About Lead Dev Live

I got across "Lead Dev" quite some time ago when a former colleague of mine did send me a link to a video from one session, think from the London based event. The way how they describe their approach on the "About Us" page is something that did stick in my mind for a while:

We are a community of software engineering leaders that come together to learn and get inspired on all things team, tech, process, and personal development.

—"About Us" on https://leaddev.com

Back then I was not really keen on adding too many conferences due to the need of travel mainly.

Still, I am a huge fan of tech conferences and similar events like meetups. After each event I tend to come back full of new energy and fresh ideas, and I like the chance to meet with some folks just for socializing.

When I discovered "Lead Dev Live" I thought that this is made for me: No travel burden, not many things to line up, easy to plug into my schedule. So I "went" there and share in this post a few thoughts and observations about the concept of a virtual conference.

Event Format

The format was fairly easy to understand:

  • One main track, all in one live stream via Youtube.
  • A side track of where sponsors did demo their products, this was done via Zoom.
  • Questions, chatting and socializing via Slack.

The main track was a mix of talks and panel discussions.

Thanks to time zones the event started for myself at 2pm in the afternoon, which made it very easy to combine this event with some work related duties.

Observations and thoughts

One main stream

Having one main stream made it easy to set up the event on my end. I did just put the main live stream on a display on it's own and was able to follow the event. I think this is a plus point, no need to worry at all about switching streams.

Text chat

The offered Slack environment was valuable to stay in touch with other participants and follow the ongoing discussions. It was easy to participate and follow, since I did not have to worry about switching tracks.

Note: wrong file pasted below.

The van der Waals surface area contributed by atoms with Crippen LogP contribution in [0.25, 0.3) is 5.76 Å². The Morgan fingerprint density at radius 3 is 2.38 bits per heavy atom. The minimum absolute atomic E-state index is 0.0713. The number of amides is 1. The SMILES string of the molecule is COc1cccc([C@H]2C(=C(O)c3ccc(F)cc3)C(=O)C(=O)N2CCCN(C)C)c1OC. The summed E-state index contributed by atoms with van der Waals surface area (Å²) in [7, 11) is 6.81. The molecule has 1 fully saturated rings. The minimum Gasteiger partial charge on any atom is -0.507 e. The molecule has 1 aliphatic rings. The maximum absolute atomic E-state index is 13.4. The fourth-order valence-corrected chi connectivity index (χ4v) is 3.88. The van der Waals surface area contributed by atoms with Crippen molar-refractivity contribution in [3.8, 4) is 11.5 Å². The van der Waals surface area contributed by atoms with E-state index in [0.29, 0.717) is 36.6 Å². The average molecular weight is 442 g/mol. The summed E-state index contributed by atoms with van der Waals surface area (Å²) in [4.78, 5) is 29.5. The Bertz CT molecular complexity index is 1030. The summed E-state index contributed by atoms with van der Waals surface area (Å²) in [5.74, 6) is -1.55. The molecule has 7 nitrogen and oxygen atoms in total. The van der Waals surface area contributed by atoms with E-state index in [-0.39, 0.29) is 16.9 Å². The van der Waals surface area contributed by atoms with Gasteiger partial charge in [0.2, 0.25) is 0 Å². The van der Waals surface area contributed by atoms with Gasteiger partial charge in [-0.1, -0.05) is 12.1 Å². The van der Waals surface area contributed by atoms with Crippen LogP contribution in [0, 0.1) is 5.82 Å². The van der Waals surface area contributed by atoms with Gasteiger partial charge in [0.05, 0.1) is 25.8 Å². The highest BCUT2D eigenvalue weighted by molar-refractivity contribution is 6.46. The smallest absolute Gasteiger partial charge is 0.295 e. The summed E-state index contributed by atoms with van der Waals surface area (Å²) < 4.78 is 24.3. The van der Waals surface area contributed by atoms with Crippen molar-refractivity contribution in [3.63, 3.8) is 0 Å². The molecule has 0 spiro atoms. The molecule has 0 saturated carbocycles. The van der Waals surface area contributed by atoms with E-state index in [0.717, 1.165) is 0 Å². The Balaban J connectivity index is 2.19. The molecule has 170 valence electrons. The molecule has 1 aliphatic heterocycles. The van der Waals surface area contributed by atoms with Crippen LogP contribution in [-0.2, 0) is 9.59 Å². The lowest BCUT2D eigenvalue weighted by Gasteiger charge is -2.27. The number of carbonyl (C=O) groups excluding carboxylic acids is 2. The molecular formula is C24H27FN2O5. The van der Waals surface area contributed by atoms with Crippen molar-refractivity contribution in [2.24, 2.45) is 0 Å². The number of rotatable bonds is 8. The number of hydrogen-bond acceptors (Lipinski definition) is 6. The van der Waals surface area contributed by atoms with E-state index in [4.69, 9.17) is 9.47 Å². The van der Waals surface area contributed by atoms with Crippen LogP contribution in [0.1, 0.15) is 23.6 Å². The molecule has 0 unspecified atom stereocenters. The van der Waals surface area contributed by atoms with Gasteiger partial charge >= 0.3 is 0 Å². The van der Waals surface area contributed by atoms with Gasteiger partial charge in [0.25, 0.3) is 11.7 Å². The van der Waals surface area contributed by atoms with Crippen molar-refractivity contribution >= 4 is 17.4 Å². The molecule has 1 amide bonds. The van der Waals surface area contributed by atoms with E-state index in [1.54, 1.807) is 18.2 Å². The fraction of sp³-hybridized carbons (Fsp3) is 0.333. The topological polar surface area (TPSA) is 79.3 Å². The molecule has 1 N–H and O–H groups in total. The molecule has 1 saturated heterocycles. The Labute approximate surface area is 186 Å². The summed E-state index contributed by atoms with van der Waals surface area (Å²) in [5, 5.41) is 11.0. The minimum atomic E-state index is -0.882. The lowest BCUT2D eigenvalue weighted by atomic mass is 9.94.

I think that having only one main track and something like Slack to bring a virtual interactive experience is a good combination.

Video format

The way of composing the various elements in the live stream changed during the event, depending on the session type being a talk or a panel discussion.

When I compare the usual talks at work to this format, then I conclude that the option to compose screen and video in custom ways adds a lot of extra value. You can focus on slides or screen when this matters, and otherwise have them equal size to the speaker video.

Overall conclusions

For now I am sold on the concept of virtual conferences. And even though I do not think that they should fully replace on-site events on the long run, I would like them to stay.

There is one point on the negative side: Socializing is limited or at least different. From tech events in the past, esp. those with a focus around open source software, I like this aspect of spontaneously forming dinner groups or all-night-hackathons.

On the positive side, there is practically zero travel and accommodation cost, which means the entry barrier is fairly low and also the stress this would put on the family is comparatively small. I hope this would just give more people access to such events, if this should turn out to be the case, then this would be a huge plus point.

Another more speculative point: I could imagine that some events could benefit from an approach to be simpler and more frequent, e.g. have one main track only, and then run twice a year or even more frequently.

For myself I took the conclusions that I will attend a few more online events this year to explore this format in more depth.

Something to learn for organizations

I also sense that there is something to learn from this format for organizations of any flavor, who are now going more into distributed and remote setups, and likely even for those who are not considering such moves.

The capability to run a virtual event with a great experience for the participants is a key element to gain the needed traction. A well working video setup seems to be equally important to a counterpart for questions and discussions via text based chat.



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